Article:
This section is intended solely to inform visitors of various research studies and patient recruitment currently underway. Their inclusion is not an endorsement of a particular product, company or study.

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November 2020

Have you given birth to a child in the past five years who you knew had or suspected could have hemophilia A or B?

Researchers from McMaster University are seeking parents to participate in a one-hour interview for a research study to explore and understand parents’ experiences and involvement in medical decision making throughout their pregnancy and delivery of their child known or suspected to be affected by moderate or severe hemophilia A or B.

Interviews will be conducted in English and can take place either by phone, Skype or in-person, depending on where you live.

Some of the decision areas that will be explored may have involved both parents or another support person (such as a friend or family member). If a partner (or another person in the parent’s life) also had a role in helping make decisions throughout the pregnancy and delivery, it is encouraged to invite this individual to participate in the interview with the participant. Interviews can also be conducted separately.

Participants will receive one $30.00 gift card to their choice of: Home Depot, Starbucks or Indigo.

For more information, please contact Shannon Lane at 905-525-9140 ext. 21788 or at: lanesj@mcmaster.ca.

This research study is being led by Principal Investigator, Dr. Anthony Chan and is conducted with support from C17 and funded by Childhood Cancer Canada Foundation.

 

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September 2020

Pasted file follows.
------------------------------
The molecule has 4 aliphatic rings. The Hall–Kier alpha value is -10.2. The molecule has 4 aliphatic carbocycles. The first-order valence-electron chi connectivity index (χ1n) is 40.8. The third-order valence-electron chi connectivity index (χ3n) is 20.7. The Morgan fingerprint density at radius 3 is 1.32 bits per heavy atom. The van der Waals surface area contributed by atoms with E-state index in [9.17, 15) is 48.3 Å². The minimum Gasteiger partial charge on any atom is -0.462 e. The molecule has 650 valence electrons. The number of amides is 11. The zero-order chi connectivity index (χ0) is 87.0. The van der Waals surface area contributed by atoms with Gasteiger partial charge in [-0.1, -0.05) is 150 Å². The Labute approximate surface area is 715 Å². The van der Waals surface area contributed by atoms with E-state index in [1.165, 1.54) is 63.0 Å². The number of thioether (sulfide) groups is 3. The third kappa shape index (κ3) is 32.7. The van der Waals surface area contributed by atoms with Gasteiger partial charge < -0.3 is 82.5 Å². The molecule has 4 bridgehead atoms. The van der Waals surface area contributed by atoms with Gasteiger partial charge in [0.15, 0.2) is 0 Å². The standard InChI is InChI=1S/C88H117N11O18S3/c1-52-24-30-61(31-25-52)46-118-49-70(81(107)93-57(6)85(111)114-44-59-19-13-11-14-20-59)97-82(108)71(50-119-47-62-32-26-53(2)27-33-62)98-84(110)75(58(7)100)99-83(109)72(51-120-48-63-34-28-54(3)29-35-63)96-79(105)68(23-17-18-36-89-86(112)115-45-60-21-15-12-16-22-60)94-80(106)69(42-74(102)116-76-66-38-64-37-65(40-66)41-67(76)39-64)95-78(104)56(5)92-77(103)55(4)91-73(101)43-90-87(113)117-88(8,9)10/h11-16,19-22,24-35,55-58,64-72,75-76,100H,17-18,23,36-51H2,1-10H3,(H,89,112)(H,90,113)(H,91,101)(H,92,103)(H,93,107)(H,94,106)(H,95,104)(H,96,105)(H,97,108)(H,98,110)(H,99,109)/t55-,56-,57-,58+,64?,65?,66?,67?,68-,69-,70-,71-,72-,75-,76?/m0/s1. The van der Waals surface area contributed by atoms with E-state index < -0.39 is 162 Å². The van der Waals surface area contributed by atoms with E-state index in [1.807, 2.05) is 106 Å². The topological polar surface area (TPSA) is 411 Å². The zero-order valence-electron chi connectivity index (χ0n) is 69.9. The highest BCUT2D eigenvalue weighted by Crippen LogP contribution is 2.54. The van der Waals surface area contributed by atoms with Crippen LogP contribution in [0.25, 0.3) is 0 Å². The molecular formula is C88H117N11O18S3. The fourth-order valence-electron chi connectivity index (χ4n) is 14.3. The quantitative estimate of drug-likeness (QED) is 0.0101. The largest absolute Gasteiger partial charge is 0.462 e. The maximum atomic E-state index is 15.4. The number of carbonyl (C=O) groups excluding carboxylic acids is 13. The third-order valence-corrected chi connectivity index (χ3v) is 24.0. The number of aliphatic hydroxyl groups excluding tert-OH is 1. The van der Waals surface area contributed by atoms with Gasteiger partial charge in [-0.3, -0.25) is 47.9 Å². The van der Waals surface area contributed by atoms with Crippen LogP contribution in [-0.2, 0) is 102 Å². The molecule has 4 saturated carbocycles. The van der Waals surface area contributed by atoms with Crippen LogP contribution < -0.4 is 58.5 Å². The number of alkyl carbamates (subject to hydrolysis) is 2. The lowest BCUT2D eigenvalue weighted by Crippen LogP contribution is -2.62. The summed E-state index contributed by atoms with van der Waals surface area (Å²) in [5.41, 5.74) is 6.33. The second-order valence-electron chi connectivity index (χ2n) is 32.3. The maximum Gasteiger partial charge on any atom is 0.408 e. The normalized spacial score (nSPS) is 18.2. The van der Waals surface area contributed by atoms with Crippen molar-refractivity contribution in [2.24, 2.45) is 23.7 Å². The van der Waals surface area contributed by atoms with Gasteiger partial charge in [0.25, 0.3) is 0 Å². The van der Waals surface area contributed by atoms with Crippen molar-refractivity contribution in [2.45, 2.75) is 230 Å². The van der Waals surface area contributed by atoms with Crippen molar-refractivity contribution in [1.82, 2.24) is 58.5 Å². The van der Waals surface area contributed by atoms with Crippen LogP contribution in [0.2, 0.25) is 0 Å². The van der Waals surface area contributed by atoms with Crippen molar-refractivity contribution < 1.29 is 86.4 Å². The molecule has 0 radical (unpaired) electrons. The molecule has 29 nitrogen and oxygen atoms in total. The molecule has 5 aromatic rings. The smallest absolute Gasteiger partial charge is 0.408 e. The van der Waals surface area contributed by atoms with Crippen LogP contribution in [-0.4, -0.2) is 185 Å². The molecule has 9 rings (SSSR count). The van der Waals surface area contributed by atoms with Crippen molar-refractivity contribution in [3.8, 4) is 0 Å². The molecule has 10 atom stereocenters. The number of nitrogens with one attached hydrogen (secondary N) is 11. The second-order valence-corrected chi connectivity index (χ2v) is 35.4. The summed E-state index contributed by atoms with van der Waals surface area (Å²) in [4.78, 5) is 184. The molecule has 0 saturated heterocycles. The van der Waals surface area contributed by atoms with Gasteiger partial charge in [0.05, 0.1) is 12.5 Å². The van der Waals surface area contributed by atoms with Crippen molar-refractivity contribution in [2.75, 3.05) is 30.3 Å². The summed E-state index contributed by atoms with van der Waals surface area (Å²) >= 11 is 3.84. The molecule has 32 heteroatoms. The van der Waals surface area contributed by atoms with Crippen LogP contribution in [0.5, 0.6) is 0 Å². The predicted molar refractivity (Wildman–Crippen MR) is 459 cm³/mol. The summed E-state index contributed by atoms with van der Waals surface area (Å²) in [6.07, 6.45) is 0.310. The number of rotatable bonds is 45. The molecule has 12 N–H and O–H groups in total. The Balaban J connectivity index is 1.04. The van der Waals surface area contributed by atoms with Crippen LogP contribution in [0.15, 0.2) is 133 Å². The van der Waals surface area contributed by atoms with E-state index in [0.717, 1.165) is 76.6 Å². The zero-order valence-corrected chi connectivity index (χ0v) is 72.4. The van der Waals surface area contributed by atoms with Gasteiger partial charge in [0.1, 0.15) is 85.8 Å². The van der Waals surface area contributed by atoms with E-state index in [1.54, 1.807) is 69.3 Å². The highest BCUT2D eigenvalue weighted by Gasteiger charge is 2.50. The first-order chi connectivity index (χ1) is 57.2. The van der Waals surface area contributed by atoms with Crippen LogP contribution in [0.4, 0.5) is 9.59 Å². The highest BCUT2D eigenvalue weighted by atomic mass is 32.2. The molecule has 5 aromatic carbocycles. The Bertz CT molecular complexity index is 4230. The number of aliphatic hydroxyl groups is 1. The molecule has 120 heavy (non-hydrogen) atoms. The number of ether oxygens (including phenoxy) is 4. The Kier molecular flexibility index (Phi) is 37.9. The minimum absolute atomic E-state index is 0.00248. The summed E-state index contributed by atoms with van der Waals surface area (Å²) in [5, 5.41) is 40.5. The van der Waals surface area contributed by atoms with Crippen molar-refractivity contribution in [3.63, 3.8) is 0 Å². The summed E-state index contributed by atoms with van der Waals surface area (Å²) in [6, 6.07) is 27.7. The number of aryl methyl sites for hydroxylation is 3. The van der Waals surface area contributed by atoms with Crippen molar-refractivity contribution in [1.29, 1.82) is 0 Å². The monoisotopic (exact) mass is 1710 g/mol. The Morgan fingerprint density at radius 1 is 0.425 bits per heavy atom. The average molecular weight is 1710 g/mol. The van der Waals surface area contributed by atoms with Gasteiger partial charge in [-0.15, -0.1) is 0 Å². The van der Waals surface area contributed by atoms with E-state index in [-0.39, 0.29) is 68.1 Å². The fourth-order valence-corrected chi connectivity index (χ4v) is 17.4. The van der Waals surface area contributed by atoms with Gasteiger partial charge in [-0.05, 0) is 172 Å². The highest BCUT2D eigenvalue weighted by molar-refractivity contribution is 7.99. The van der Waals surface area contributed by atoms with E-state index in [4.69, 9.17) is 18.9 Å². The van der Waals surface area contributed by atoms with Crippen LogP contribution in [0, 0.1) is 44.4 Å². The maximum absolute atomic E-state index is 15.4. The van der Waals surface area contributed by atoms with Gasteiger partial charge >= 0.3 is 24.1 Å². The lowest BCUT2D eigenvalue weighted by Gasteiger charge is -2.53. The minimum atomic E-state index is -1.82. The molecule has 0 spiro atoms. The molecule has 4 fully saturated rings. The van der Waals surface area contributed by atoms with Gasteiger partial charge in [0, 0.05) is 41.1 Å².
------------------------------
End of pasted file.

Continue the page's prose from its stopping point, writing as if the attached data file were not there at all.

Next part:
The impact of gene therapy for hemophilia on mental health outlook

The Center for Medical Technology Policy* is working with patient organizations to conduct a study about how a person’s mental health outlook might be impacted by receiving gene therapy for hemophilia. Having a better understanding about the mental health of people with hemophilia will help determine the positive and negative impacts of gene therapy.

The Center for Medical Technology Policy is recruiting men and adolescents (age 15 or older) with moderate or severe hemophilia A or hemophilia B. Participants will be paid $100 USD or equivalent for a 90-minute online interview.

If you are interested, please click on the following link for more information: coreHEM Mental Health Screening Questionnaire. Principal Investigator: Elizabeth Clearfield, MHS

* The Center for Medical Technology Policy (CMTP) is an independent non-profit dedicated to developing a health care system where patients, clinicians, health care policymakers, and payers have the evidence they need to make informed health decisions. Its offices are located in Baltimore, Maryland.

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August 2020

Patient perspectives and economic consequences of frequent tenders for clotting factors

A team of Canadian hemophilia researchers are doing this study to learn more about the views, experiences, and economic impact related to frequent tender changes, among Canadian patients with hemophilia, or parents/ caregivers of someone with hemophilia.

We do not know the impact of mandated product changes on Canadian patients and families, such as worries about the safety and effectiveness of the new product, extra clinic visits and bloodwork, extra costs from visits, and emotional distress from frequent treatment changes.